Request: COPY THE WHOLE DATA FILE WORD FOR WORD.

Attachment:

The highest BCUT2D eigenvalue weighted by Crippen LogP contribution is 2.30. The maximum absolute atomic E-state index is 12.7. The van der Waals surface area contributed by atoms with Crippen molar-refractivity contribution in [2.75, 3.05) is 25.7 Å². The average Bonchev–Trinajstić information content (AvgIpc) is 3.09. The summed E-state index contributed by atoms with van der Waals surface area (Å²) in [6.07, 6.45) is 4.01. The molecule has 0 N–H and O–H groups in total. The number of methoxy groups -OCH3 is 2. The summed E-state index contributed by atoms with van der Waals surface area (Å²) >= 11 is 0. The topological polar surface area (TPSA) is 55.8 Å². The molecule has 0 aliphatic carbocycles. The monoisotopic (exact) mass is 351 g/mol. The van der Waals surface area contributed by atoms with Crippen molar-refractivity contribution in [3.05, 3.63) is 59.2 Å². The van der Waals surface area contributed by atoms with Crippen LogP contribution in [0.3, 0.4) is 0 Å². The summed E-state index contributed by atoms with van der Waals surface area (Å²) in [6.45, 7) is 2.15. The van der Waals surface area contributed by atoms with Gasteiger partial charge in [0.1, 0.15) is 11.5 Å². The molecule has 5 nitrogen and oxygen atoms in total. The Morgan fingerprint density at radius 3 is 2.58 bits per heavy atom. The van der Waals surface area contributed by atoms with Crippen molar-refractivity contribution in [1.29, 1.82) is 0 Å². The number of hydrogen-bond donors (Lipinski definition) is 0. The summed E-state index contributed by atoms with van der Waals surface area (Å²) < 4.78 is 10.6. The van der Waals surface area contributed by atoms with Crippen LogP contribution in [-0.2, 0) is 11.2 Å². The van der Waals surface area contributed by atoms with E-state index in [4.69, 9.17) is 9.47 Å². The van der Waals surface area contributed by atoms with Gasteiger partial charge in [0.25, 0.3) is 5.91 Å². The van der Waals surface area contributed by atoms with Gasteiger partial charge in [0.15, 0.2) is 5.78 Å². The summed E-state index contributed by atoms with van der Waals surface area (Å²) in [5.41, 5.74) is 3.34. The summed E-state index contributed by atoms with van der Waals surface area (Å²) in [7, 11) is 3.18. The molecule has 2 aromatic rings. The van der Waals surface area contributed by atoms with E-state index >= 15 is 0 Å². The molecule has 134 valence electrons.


The highest BCUT2D eigenvalue weighted by Crippen LogP contribution is 2.30. The maximum absolute atomic E-state index is 12.7. The van der Waals surface area contributed by atoms with Crippen molar-refractivity contribution in [2.75, 3.05) is 25.7 Å². The average Bonchev–Trinajstić information content (AvgIpc) is 3.09. The summed E-state index contributed by atoms with van der Waals surface area (Å²) in [6.07, 6.45) is 4.01. The molecule has 0 N–H and O–H groups in total. The number of methoxy groups -OCH3 is 2. The summed E-state index contributed by atoms with van der Waals surface area (Å²) >= 11 is 0. The topological polar surface area (TPSA) is 55.8 Å². The molecule has 0 aliphatic carbocycles. The monoisotopic (exact) mass is 351 g/mol. The van der Waals surface area contributed by atoms with Crippen molar-refractivity contribution in [3.05, 3.63) is 59.2 Å². The van der Waals surface area contributed by atoms with Crippen LogP contribution in [0.3, 0.4) is 0 Å². The summed E-state index contributed by atoms with van der Waals surface area (Å²) in [6.45, 7) is 2.15. The van der Waals surface area contributed by atoms with Gasteiger partial charge in [0.1, 0.15) is 11.5 Å². The molecule has 5 nitrogen and oxygen atoms in total. The Morgan fingerprint density at radius 3 is 2.58 bits per heavy atom. The van der Waals surface area contributed by atoms with Crippen molar-refractivity contribution in [1.29, 1.82) is 0 Å². The number of hydrogen-bond donors (Lipinski definition) is 0. The summed E-state index contributed by atoms with van der Waals surface area (Å²) < 4.78 is 10.6. The van der Waals surface area contributed by atoms with Crippen LogP contribution in [-0.2, 0) is 11.2 Å². The van der Waals surface area contributed by atoms with E-state index in [4.69, 9.17) is 9.47 Å². The van der Waals surface area contributed by atoms with Gasteiger partial charge in [0.25, 0.3) is 5.91 Å². The van der Waals surface area contributed by atoms with Gasteiger partial charge in [0.15, 0.2) is 5.78 Å². The summed E-state index contributed by atoms with van der Waals surface area (Å²) in [5.41, 5.74) is 3.34. The summed E-state index contributed by atoms with van der Waals surface area (Å²) in [7, 11) is 3.18. The molecule has 2 aromatic rings. The van der Waals surface area contributed by atoms with E-state index >= 15 is 0 Å². The molecule has 134 valence electrons.